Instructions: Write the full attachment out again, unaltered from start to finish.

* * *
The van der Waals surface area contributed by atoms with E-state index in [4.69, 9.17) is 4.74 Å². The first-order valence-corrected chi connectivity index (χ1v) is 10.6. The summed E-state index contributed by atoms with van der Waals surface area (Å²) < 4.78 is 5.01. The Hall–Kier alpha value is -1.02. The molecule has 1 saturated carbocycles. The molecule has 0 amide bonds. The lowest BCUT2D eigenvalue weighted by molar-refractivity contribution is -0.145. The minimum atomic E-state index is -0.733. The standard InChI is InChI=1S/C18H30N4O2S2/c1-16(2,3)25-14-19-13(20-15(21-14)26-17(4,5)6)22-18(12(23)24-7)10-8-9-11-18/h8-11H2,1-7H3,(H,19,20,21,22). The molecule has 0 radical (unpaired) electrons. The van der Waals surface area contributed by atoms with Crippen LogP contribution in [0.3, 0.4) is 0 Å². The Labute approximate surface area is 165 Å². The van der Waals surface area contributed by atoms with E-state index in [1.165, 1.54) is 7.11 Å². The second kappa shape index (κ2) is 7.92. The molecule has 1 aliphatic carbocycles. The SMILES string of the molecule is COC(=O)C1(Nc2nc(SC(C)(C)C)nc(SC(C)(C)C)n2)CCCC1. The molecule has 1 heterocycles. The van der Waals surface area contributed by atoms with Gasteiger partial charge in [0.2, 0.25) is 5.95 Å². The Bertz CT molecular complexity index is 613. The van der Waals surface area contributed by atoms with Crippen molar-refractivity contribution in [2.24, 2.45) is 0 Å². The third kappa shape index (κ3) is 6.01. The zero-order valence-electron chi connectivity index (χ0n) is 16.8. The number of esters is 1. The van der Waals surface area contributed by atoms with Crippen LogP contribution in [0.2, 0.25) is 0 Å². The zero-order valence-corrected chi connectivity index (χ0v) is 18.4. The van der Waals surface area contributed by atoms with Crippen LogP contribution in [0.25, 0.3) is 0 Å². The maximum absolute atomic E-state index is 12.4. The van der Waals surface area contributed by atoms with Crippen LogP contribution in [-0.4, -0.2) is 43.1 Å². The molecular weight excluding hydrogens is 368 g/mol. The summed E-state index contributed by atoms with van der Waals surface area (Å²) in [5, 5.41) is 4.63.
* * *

The van der Waals surface area contributed by atoms with E-state index in [4.69, 9.17) is 4.74 Å². The first-order valence-corrected chi connectivity index (χ1v) is 10.6. The summed E-state index contributed by atoms with van der Waals surface area (Å²) < 4.78 is 5.01. The Hall–Kier alpha value is -1.02. The molecule has 1 saturated carbocycles. The molecule has 0 amide bonds. The lowest BCUT2D eigenvalue weighted by molar-refractivity contribution is -0.145. The minimum atomic E-state index is -0.733. The standard InChI is InChI=1S/C18H30N4O2S2/c1-16(2,3)25-14-19-13(20-15(21-14)26-17(4,5)6)22-18(12(23)24-7)10-8-9-11-18/h8-11H2,1-7H3,(H,19,20,21,22). The molecule has 0 radical (unpaired) electrons. The van der Waals surface area contributed by atoms with Crippen LogP contribution in [0.3, 0.4) is 0 Å². The Labute approximate surface area is 165 Å². The van der Waals surface area contributed by atoms with E-state index in [1.165, 1.54) is 7.11 Å². The second kappa shape index (κ2) is 7.92. The molecule has 1 aliphatic carbocycles. The SMILES string of the molecule is COC(=O)C1(Nc2nc(SC(C)(C)C)nc(SC(C)(C)C)n2)CCCC1. The molecule has 1 heterocycles. The van der Waals surface area contributed by atoms with Gasteiger partial charge in [0.2, 0.25) is 5.95 Å². The Bertz CT molecular complexity index is 613. The van der Waals surface area contributed by atoms with Crippen molar-refractivity contribution in [2.24, 2.45) is 0 Å². The third kappa shape index (κ3) is 6.01. The zero-order valence-electron chi connectivity index (χ0n) is 16.8. The number of esters is 1. The van der Waals surface area contributed by atoms with Crippen LogP contribution in [0.2, 0.25) is 0 Å². The zero-order valence-corrected chi connectivity index (χ0v) is 18.4. The van der Waals surface area contributed by atoms with Crippen LogP contribution in [0.25, 0.3) is 0 Å². The maximum absolute atomic E-state index is 12.4. The van der Waals surface area contributed by atoms with Crippen LogP contribution in [-0.4, -0.2) is 43.1 Å². The molecular weight excluding hydrogens is 368 g/mol. The summed E-state index contributed by atoms with van der Waals surface area (Å²) in [5, 5.41) is 4.63.